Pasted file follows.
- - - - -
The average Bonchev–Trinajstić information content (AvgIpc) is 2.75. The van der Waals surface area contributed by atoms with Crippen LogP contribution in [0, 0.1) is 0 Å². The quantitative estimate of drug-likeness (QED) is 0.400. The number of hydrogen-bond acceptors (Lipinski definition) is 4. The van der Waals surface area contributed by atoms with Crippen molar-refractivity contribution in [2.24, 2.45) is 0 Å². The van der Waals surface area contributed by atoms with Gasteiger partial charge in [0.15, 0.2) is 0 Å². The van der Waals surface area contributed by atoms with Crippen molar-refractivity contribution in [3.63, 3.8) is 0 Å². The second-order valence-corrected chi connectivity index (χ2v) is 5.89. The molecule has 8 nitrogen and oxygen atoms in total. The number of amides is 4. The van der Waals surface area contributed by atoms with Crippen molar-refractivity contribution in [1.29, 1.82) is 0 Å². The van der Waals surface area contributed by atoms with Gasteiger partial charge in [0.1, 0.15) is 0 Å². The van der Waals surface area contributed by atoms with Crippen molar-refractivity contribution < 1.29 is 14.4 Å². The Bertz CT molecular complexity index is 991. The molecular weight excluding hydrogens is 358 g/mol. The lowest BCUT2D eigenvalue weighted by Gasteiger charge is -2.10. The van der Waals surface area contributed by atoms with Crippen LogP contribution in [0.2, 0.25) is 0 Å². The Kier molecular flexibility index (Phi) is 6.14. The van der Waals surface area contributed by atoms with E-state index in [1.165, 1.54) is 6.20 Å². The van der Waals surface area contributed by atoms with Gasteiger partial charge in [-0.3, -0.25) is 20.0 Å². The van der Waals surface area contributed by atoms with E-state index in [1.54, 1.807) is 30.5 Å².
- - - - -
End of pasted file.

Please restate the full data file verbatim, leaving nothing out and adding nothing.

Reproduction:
The average Bonchev–Trinajstić information content (AvgIpc) is 2.75. The van der Waals surface area contributed by atoms with Crippen LogP contribution in [0, 0.1) is 0 Å². The quantitative estimate of drug-likeness (QED) is 0.400. The number of hydrogen-bond acceptors (Lipinski definition) is 4. The van der Waals surface area contributed by atoms with Crippen molar-refractivity contribution in [2.24, 2.45) is 0 Å². The van der Waals surface area contributed by atoms with Gasteiger partial charge in [0.15, 0.2) is 0 Å². The van der Waals surface area contributed by atoms with Crippen molar-refractivity contribution in [3.63, 3.8) is 0 Å². The second-order valence-corrected chi connectivity index (χ2v) is 5.89. The molecule has 8 nitrogen and oxygen atoms in total. The number of amides is 4. The van der Waals surface area contributed by atoms with Crippen molar-refractivity contribution in [1.29, 1.82) is 0 Å². The van der Waals surface area contributed by atoms with Gasteiger partial charge in [0.1, 0.15) is 0 Å². The van der Waals surface area contributed by atoms with Crippen molar-refractivity contribution < 1.29 is 14.4 Å². The Bertz CT molecular complexity index is 991. The molecular weight excluding hydrogens is 358 g/mol. The lowest BCUT2D eigenvalue weighted by Gasteiger charge is -2.10. The van der Waals surface area contributed by atoms with Crippen LogP contribution in [0.2, 0.25) is 0 Å². The Kier molecular flexibility index (Phi) is 6.14. The van der Waals surface area contributed by atoms with E-state index in [1.165, 1.54) is 6.20 Å². The van der Waals surface area contributed by atoms with Gasteiger partial charge in [-0.3, -0.25) is 20.0 Å². The van der Waals surface area contributed by atoms with E-state index in [1.54, 1.807) is 30.5 Å².